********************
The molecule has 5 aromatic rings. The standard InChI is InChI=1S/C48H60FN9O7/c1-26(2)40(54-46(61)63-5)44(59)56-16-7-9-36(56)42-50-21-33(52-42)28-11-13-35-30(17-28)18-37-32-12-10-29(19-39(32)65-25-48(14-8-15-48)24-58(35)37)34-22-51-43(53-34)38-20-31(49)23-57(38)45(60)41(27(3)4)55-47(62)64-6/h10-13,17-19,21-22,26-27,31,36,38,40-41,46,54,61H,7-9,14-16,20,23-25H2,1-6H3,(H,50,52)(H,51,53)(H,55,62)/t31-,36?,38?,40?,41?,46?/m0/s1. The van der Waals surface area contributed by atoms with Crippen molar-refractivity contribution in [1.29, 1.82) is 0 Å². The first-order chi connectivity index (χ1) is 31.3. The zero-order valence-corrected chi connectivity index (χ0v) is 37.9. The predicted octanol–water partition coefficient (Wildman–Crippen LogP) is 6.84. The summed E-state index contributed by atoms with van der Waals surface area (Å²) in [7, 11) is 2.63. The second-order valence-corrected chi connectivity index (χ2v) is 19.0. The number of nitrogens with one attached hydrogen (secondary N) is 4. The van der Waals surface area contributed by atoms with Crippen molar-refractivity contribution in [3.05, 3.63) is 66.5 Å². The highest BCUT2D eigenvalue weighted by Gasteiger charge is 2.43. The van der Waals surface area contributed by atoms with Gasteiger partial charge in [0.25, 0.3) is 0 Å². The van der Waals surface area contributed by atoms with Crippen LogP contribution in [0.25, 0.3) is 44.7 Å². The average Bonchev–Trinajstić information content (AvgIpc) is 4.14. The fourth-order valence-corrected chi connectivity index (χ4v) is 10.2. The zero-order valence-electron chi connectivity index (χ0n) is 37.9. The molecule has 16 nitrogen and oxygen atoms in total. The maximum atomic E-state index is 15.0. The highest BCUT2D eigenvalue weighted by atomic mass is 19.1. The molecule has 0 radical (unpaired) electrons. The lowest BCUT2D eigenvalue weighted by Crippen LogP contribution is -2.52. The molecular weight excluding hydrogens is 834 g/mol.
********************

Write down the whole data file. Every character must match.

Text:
The molecule has 5 aromatic rings. The standard InChI is InChI=1S/C48H60FN9O7/c1-26(2)40(54-46(61)63-5)44(59)56-16-7-9-36(56)42-50-21-33(52-42)28-11-13-35-30(17-28)18-37-32-12-10-29(19-39(32)65-25-48(14-8-15-48)24-58(35)37)34-22-51-43(53-34)38-20-31(49)23-57(38)45(60)41(27(3)4)55-47(62)64-6/h10-13,17-19,21-22,26-27,31,36,38,40-41,46,54,61H,7-9,14-16,20,23-25H2,1-6H3,(H,50,52)(H,51,53)(H,55,62)/t31-,36?,38?,40?,41?,46?/m0/s1. The van der Waals surface area contributed by atoms with Crippen molar-refractivity contribution in [1.29, 1.82) is 0 Å². The first-order chi connectivity index (χ1) is 31.3. The zero-order valence-corrected chi connectivity index (χ0v) is 37.9. The predicted octanol–water partition coefficient (Wildman–Crippen LogP) is 6.84. The summed E-state index contributed by atoms with van der Waals surface area (Å²) in [7, 11) is 2.63. The second-order valence-corrected chi connectivity index (χ2v) is 19.0. The number of nitrogens with one attached hydrogen (secondary N) is 4. The van der Waals surface area contributed by atoms with Crippen molar-refractivity contribution in [3.05, 3.63) is 66.5 Å². The highest BCUT2D eigenvalue weighted by Gasteiger charge is 2.43. The van der Waals surface area contributed by atoms with Gasteiger partial charge in [0.25, 0.3) is 0 Å². The van der Waals surface area contributed by atoms with Crippen LogP contribution in [0.25, 0.3) is 44.7 Å². The average Bonchev–Trinajstić information content (AvgIpc) is 4.14. The fourth-order valence-corrected chi connectivity index (χ4v) is 10.2. The zero-order valence-electron chi connectivity index (χ0n) is 37.9. The molecule has 16 nitrogen and oxygen atoms in total. The maximum atomic E-state index is 15.0. The highest BCUT2D eigenvalue weighted by atomic mass is 19.1. The molecule has 0 radical (unpaired) electrons. The lowest BCUT2D eigenvalue weighted by Crippen LogP contribution is -2.52. The molecular weight excluding hydrogens is 834 g/mol.